While reading through articles for one class, the notion of Mirror Neurons and the Mirror Neuron System (MNS) in humans has stuck with me for several weeks. Now, while working on a project examining Cognitive Apprenticeships (CA) in a different class, I had a potential aha moment; are CA, and less specifically, apprenticeships, effective and had such longevity as a teaching style because they play directly to how our brains are wired for learning through imitation?
The MNS are neurons that increase their activity specifically during the act of imitation while seeing and hearing corresponding actions being performed by others. (Gallese, 2009;Keysers, 2009) The MNS may also be responsible for empathy and emotional matching mechanisms (Gallese, 2009)
Cognitive apprenticeship aims to reproduce instructors’ cognitive problem solving abilities through observation and imitation. (Boling, et. al., 2012) Duncan (1996) states that modelling, scaffolding, coaching, and correction are foundational to CA and to apprenticeships at large, and “mirror the methods used by experts and apprentices for hundreds, if not thousands of years.” (Duncan, 1996) This behavior is also observed in very young children through mimicry and imitation of older siblings, peers, family members, and family pets.
“Cognitive apprenticeship comes from a tradition of apprenticeship learning that originated at a time when crafts and skills were learned in a more teacher-guided apprenticeship model, e.g., tailoring, carpentering, and farming. Apprenticeship is still being used in a variety of skill-based contexts, including medical internship and judicial clerkships. However, as education became more formalized in a classroom setting, knowledge was presented in more and more abstract formats.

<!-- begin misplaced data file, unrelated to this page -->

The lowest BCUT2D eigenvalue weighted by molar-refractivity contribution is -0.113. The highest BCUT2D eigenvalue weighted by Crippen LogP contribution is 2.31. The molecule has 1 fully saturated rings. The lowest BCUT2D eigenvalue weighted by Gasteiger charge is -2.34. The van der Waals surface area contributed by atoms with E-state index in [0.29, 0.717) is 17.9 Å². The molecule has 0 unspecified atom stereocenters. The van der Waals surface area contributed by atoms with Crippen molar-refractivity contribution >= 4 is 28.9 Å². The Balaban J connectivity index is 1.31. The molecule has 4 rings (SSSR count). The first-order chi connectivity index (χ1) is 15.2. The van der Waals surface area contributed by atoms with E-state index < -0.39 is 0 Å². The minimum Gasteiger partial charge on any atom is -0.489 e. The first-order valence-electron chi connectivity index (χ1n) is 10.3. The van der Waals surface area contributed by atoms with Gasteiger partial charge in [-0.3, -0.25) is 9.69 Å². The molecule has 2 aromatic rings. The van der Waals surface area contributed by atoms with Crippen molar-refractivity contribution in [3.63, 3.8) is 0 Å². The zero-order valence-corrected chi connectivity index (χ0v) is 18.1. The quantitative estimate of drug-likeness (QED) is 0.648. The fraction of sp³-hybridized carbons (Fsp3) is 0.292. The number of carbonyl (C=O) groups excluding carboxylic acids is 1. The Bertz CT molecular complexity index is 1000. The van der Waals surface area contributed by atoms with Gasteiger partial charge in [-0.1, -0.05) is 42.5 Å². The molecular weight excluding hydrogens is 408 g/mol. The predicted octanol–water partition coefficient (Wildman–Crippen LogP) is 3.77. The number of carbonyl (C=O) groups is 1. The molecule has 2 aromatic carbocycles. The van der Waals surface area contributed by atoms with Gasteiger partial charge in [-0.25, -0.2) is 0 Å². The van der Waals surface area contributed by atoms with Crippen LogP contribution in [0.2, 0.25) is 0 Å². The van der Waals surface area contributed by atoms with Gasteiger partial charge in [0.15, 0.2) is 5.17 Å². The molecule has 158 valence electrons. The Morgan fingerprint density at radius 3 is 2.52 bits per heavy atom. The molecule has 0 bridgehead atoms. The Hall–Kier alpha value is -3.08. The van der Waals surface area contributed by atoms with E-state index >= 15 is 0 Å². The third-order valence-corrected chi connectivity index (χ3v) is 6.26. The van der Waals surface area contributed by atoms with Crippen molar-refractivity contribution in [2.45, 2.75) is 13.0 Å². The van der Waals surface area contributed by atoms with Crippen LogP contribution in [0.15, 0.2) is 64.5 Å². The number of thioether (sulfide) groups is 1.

In general, cognitive apprenticeship is based on teaching decision-making processes. Cognitive apprenticeship is especially useful for skills that are not as readily apparent as those in crafts and trades. In traditional apprenticeships, there are typically three component parts: modeling, scaffolding, and coaching. Cognitive apprenticeships have the additional components of articulation, reflection, and exploration.” (Chan, Miller, & Monroe, 2009)
I think this could be a very interesting topic to explore.
Amory, A. (January 01, 2010). Education Technology and Hidden Ideological Contradictions. Educational Technology & Society, 13, 1, 69-79.
Boling, E., Hough, M. M., Krinsky, H. H., Saleem, H. H., & Stevens, M. M. (2012). Cutting the distance in distance education: Perspectives on what promotes positive, online learning experiences. Internet & Higher Education, 15(2), 118-126.
Buccino, G., Lui, F., Canessa, N., Patteri, I., Lagravinese, G., Benuzzi, F., Porro, C. A., … Rizzolatti, G. (January 01, 2004). Neural Circuits Involved in the Recognition of Actions Performed by Nonconspecifics: An fMRI Study. Journal of Cognitive Neuroscience, 16, 1, 114-126.
Chan, P., Miller, R., & Monroe, E. (2009). Cognitive Apprenticeship as an Instructional Strategy for Solving Corporate Training Challenges. Techtrends: Linking Research & Practice To Improve Learning, 53(6), 35-41.
Duncan, S. (1996). Cognitive apprenticeship in classroom instruction: implications for industrial and technical teacher education. Journal Of Industrial Teacher Education, 3366-86
Gallese, V. in Pineda, J. A. (2009). Mirror neuron systems: The role of mirroring processes in social cognition. New York: Humana.
Keysers, C. (2009). Mirror neurons. Current Biology, 19(21), R971-R973. doi:10.1016/j.cub.2009.08.026
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